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Orangutan skull, tiger skull, jaguar skin
Orangutan skull, tiger skull, jaguar skin

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An orangutan skull allegedly smuggled into the country. (US Attorney General’s Office photo)

A Reading man has been charged with trafficking in wildlife parts from endangered and protected species, including orangutan skulls, tiger skulls and jaguar pelts.

According to the U.S. Attorney’s Office for Massachusetts, more than 100 wildlife parts were seized from the home of 39-year-old Adam Bied.

He is charged with two counts of conspiracy to smuggle goods into the United States, specifically illegally imported wildlife parts. Bied is also charged with three counts of violating the Lacey Act, which prohibits the illegal trade in wildlife.

“The illegal trafficking of endangered wildlife for financial gain is a serious crime that poses a significant threat to global conservation and protection efforts,” said Acting U.S. Attorney Joshua S. Levy.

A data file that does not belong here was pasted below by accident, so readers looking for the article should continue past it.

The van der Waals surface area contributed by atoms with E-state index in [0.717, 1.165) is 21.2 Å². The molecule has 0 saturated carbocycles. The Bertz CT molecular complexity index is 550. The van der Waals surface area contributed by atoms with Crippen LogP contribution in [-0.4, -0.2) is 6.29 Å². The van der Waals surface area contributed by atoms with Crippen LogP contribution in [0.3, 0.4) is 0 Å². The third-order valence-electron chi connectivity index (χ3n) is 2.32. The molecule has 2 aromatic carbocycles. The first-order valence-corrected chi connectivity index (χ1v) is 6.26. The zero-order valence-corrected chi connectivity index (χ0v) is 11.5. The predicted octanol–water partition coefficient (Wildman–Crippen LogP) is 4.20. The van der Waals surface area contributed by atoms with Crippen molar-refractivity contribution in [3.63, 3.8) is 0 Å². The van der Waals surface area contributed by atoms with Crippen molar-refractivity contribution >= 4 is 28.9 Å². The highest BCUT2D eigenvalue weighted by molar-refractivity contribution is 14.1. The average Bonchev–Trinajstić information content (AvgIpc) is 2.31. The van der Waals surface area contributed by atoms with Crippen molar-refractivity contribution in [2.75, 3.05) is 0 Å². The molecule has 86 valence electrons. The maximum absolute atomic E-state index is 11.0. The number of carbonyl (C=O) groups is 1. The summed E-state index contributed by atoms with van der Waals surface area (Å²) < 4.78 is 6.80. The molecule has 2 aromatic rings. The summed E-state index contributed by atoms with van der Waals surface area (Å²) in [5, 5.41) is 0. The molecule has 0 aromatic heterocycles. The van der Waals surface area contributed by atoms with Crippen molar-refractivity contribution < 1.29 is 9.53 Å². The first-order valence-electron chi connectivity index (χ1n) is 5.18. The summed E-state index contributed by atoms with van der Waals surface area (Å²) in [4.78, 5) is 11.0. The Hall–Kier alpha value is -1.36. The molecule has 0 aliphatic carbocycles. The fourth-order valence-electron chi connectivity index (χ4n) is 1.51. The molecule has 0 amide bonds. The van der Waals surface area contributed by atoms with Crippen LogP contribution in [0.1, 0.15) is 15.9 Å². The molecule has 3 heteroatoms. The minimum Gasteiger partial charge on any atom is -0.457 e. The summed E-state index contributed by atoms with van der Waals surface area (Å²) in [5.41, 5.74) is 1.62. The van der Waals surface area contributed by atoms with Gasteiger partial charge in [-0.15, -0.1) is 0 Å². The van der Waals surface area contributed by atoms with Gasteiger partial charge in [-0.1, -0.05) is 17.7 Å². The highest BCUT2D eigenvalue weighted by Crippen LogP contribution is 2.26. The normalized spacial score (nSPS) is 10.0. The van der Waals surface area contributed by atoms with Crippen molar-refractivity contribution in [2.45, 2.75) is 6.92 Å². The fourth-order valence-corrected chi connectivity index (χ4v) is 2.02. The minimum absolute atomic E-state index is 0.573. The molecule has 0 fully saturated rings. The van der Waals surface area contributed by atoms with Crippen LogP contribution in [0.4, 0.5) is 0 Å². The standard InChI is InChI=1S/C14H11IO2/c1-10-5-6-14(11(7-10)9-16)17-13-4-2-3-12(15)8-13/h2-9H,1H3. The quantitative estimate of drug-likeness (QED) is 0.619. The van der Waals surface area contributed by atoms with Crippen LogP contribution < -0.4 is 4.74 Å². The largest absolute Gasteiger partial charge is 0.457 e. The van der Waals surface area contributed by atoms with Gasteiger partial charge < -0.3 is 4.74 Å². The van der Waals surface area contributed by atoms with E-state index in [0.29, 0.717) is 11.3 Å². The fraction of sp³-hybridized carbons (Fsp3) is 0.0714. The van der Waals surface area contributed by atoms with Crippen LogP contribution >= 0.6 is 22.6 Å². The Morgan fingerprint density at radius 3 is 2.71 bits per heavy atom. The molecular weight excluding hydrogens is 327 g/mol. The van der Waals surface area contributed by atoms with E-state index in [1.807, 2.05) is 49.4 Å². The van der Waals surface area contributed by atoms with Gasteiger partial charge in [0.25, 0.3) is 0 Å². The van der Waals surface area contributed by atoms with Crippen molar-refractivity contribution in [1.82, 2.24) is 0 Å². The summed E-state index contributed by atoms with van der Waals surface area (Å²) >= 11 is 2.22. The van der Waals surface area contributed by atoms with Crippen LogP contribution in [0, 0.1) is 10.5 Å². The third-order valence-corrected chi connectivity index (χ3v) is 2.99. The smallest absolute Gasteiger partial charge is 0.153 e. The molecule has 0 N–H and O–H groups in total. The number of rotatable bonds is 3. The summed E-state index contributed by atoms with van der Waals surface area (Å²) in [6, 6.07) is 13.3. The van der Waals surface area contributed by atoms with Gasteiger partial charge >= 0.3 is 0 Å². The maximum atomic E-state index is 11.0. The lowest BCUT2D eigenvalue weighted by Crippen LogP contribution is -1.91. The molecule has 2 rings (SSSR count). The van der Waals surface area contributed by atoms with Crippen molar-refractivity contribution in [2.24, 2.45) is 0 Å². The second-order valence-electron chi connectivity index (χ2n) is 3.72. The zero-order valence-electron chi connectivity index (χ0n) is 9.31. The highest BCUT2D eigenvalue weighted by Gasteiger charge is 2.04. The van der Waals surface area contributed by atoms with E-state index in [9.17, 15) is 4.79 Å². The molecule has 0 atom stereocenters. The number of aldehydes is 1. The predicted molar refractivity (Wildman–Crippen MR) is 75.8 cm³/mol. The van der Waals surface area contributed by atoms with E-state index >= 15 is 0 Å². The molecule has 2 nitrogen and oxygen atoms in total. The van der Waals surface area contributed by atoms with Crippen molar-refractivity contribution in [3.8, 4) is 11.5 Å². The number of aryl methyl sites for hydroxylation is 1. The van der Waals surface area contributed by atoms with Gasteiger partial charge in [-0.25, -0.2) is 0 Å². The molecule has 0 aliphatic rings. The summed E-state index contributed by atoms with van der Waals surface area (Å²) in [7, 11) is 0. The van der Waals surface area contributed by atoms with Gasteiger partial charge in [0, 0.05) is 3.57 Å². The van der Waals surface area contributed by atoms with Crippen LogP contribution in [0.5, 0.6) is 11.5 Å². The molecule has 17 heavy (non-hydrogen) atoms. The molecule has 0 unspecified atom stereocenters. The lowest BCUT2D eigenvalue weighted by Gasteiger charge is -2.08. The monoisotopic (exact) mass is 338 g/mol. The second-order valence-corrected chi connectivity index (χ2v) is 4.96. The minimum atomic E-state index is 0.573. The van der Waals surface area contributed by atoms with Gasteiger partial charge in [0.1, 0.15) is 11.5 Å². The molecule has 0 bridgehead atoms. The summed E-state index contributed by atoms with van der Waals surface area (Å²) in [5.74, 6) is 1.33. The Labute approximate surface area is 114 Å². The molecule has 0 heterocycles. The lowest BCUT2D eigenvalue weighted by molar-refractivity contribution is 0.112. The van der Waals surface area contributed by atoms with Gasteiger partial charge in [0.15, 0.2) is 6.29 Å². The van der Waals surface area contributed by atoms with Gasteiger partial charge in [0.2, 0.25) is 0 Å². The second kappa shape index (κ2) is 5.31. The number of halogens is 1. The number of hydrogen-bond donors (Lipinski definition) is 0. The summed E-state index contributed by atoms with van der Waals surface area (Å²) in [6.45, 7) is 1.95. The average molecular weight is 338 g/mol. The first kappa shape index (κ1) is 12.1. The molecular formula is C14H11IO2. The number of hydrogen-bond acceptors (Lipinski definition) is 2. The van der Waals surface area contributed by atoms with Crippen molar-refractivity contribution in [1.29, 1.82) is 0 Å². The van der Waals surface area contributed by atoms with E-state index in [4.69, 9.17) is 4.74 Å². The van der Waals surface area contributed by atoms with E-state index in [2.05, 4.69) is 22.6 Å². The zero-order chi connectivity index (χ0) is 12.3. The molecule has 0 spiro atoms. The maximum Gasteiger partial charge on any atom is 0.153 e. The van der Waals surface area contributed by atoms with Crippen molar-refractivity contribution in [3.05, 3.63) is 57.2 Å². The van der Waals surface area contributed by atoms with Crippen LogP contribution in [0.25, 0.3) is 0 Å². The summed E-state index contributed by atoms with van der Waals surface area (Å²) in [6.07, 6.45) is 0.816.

“Mr Bied’s alleged conduct reflects a blatant disregard for the laws in place to protect our planet’s biodiversity,” Levy added. “These laws and international treaties exist to protect endangered species from exploitation and to preserve ecological balance.”

Federal authorities also want to confiscate the hundreds of animal parts they seized from Bied’s home and a storage unit.

“This confiscation action sends a clear message: we will not only prosecute those involved in the illegal wildlife trade, but will also take legal action to deprive them of their ill-gotten gains,” Levy said.

Bied is alleged to have bought, sold and traded wildlife parts and products, knowing that many of these transactions violated U.S. laws and regulations. He is alleged to have knowingly failed to declare the wildlife when it was imported into the United States.

He is said to have placed orders with people in Cameroon and Indonesia who were involved in the business of killing and acquiring wild animals – which he then resold or traded to customers in the United States.

Bied did not have an import/export license from the US Fish and Wildlife Service or the necessary permits, the government statement said.

Read more in the Boston Herald





By Aurora